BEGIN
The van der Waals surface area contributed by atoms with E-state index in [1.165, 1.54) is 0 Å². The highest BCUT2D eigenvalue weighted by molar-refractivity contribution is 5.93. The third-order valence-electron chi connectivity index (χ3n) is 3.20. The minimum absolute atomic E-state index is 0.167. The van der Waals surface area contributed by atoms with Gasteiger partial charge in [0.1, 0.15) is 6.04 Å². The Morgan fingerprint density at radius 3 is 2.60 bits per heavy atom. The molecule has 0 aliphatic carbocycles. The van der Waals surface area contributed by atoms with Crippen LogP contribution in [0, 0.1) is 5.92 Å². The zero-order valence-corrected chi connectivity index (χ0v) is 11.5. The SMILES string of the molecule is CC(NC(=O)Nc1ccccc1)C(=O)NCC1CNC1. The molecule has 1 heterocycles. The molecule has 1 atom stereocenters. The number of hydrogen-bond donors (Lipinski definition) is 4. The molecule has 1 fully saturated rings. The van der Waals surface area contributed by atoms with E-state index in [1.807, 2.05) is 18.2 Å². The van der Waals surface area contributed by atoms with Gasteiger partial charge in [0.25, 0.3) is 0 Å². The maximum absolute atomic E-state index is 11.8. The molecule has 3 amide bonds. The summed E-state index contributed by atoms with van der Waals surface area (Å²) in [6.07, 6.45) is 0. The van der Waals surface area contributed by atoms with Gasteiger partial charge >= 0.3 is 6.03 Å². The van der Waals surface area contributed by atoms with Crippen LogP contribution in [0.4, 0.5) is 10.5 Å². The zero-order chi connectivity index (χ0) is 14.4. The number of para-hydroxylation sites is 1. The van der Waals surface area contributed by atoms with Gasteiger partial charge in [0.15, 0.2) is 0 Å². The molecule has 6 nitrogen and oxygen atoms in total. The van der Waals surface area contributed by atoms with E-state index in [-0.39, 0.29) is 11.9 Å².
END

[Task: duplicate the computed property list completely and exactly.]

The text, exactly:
The van der Waals surface area contributed by atoms with E-state index in [1.165, 1.54) is 0 Å². The highest BCUT2D eigenvalue weighted by molar-refractivity contribution is 5.93. The third-order valence-electron chi connectivity index (χ3n) is 3.20. The minimum absolute atomic E-state index is 0.167. The van der Waals surface area contributed by atoms with Gasteiger partial charge in [0.1, 0.15) is 6.04 Å². The Morgan fingerprint density at radius 3 is 2.60 bits per heavy atom. The molecule has 0 aliphatic carbocycles. The van der Waals surface area contributed by atoms with Crippen LogP contribution in [0, 0.1) is 5.92 Å². The zero-order valence-corrected chi connectivity index (χ0v) is 11.5. The SMILES string of the molecule is CC(NC(=O)Nc1ccccc1)C(=O)NCC1CNC1. The molecule has 1 heterocycles. The molecule has 1 atom stereocenters. The number of hydrogen-bond donors (Lipinski definition) is 4. The molecule has 1 fully saturated rings. The van der Waals surface area contributed by atoms with E-state index in [1.807, 2.05) is 18.2 Å². The van der Waals surface area contributed by atoms with Gasteiger partial charge in [0.25, 0.3) is 0 Å². The maximum absolute atomic E-state index is 11.8. The molecule has 3 amide bonds. The summed E-state index contributed by atoms with van der Waals surface area (Å²) in [6.07, 6.45) is 0. The van der Waals surface area contributed by atoms with Gasteiger partial charge >= 0.3 is 6.03 Å². The van der Waals surface area contributed by atoms with Crippen LogP contribution in [0.4, 0.5) is 10.5 Å². The zero-order chi connectivity index (χ0) is 14.4. The number of para-hydroxylation sites is 1. The van der Waals surface area contributed by atoms with Gasteiger partial charge in [0.15, 0.2) is 0 Å². The molecule has 6 nitrogen and oxygen atoms in total. The van der Waals surface area contributed by atoms with E-state index in [-0.39, 0.29) is 11.9 Å².